I was evaluating a Toastmasters meeting, when a speaker said that a particular situation "sucked."
When I presented my report to the club, I asked, "Was that term acceptable to you? I am really asking that question, because I know the root of that expression (in my inside voice: fellatio), and I would not use it. But that could be a generational and cultural bias on my part? What do you think?"
It was an interesting discussion, and the consensus is that "sucks" is the new "stinks" - a previously questionable term that has entered into acceptability.
In another example, Toastmaster magazine published a cover story titled Snafu Survival, about how to protect yourself from unexpected technical problems. I knew that someone would object to "snafu" as a World War II acronym for "situation normal, all fu**ed up." Sure enough, two members wrote to the magazine, asking if the editors really knew the origin of this word and questioned its appropriateness. One said that she would not even display the issue publicly. The editors responded that the dictionary defines this as a perfectly acceptable word.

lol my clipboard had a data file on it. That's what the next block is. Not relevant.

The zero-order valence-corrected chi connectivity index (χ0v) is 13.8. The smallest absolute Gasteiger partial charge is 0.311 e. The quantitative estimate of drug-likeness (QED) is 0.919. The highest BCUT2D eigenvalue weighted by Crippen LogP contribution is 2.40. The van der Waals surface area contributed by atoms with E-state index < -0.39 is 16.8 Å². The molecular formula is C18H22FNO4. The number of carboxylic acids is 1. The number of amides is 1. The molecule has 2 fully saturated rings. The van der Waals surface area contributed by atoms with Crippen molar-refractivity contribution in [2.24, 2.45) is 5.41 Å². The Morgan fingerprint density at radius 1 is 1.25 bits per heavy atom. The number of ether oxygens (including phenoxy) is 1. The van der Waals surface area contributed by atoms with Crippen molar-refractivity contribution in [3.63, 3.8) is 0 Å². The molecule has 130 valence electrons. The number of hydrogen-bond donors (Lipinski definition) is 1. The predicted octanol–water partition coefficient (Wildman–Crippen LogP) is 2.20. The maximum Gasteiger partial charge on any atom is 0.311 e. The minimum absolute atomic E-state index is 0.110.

I believe both instances bring up good lessons about the appropriateness of words. I suggest these guidelines:
- Don't be so hidebound as to ignore the evolution of the times and the current interpretation of the word in question.
- Still, be sensitive to your audience as to the sensitivities of your particular audience. That includes demographics and culture as well as age. For example, a synonym for "stingy" is "niggardly." I knew someone who thoughtlessly used this word to an African American audience.
- Ask people of different backgrounds what they think of a word as a way to learn, especially those of a different age group. Such folks teach me things all the time.
You should know that at time in Great Britain, this was the equivalent of the middle finger. However, I think you can safely make the gesture today. Though I don't know why you would find it useful.